We had one of those ...! BARRIE MILLS looks back at some of the most popular toys, games & gadgets of days gone by ... Sweet dreams.
Byline: BARRIE MILLS
IT'S a well-known scientific fact that chips pinched from someone else taste better than ones you've bought yourself - ask any expert.
By the same principle, does anything taste quite so delicious as sweets that you can't buy any more? (Obviously, I don't mean 40-year-old chocolates that you hoarded in a drawer in case Edward Heath got in again and there were more power cuts).
There's something about the thought of forbidden fruit-flavour centres and long-forgotten lollipops that get the tastebuds tingling in a way that modern confections just can't match. Seville orange Kit-Kat? What's that all about? So, hands up all those who remember any of the names on this Cadbury's Mini-Roll of Honour, and apologies for the strong 1970s emphasis; I can only speak of what I know: | "A man's gotta chew what a man's gotta chew!" Thirty-something years ago, an advertising copywriter probably grew himself some extra-long sideburns to celebrate coming up with this slogan for the mighty Texan bar.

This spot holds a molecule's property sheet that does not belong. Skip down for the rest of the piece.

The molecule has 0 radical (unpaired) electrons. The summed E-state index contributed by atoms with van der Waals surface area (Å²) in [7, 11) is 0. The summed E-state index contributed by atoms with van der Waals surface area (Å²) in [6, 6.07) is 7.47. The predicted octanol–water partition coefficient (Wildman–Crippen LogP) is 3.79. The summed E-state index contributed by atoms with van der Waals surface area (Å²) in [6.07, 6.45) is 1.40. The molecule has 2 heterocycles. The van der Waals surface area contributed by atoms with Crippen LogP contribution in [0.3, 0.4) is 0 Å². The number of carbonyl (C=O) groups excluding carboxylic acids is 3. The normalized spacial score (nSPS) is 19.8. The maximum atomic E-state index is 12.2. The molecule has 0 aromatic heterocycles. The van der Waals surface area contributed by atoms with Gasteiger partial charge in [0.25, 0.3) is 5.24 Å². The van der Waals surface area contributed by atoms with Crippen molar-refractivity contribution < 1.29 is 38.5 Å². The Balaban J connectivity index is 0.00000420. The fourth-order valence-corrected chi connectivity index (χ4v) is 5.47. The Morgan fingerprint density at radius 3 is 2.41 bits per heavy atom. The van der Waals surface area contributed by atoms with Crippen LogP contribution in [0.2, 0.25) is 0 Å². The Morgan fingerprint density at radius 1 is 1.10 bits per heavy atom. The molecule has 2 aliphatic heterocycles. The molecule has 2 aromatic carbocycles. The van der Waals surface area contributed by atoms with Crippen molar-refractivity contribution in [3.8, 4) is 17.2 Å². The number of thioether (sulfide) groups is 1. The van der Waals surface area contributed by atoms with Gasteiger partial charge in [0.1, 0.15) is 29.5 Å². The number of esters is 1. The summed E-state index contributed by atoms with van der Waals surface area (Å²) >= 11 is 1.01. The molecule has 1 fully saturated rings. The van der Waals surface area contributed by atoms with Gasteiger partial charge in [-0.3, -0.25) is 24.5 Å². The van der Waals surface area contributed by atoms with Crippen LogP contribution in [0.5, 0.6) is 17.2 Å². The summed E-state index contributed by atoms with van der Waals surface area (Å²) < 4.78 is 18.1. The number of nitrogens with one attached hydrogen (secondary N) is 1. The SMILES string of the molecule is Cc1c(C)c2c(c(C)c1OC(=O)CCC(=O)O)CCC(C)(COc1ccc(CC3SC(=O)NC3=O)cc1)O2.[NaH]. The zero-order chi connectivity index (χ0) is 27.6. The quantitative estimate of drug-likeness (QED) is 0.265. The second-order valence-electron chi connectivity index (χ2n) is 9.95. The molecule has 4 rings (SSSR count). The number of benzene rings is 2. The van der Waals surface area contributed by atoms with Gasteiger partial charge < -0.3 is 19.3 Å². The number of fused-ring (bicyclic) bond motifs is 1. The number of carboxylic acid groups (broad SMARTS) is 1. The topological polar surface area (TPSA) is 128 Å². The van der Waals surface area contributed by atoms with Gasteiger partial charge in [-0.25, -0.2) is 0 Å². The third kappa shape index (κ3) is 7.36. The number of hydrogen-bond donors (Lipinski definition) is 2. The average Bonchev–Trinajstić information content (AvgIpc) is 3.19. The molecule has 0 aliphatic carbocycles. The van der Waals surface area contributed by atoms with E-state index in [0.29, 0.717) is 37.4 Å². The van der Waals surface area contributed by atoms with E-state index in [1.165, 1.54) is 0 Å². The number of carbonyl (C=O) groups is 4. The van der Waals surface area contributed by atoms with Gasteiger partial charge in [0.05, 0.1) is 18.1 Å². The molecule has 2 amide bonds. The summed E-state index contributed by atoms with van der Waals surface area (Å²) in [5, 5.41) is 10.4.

Under current food labelling regulations, this undoubtedly chewy chocolate and nougat bar would now have to be called a Texan-style Bar with Simulated Bandido Flavouring, as it was no more a product of the Lone Star state than is the popular music group featuring Sharleen Spiteri.
And who can forget the adverts: "Hold on there, Bald Eagle. You wouldn't light that fire until I open my Texan bar, would you?" | Fry's Chocolate Cream bar, now part of the Cadbury empire, is one of the world's oldest confectionery brands, dating back to the 1860s and still going strong.
But child of the multi-coloured '70s that I was, I always preferred the Five Centres version, with its odd mix of orange, lime, lemon, raspberry and .... wait a minute; was there actually a fifth flavour? Gooseberry? Kiwi? Passion fruit? Lychee? Flamingo? Answers on a postcard please. | Last for this week is Traffic Light lollies. These were red on the outside, but gradually changed colour to reveal orange and green layers. Worked marginally faster than the kind found at roadworks.
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|Publication:||Liverpool Echo (Liverpool, England)|
|Date:||Jun 13, 2017|
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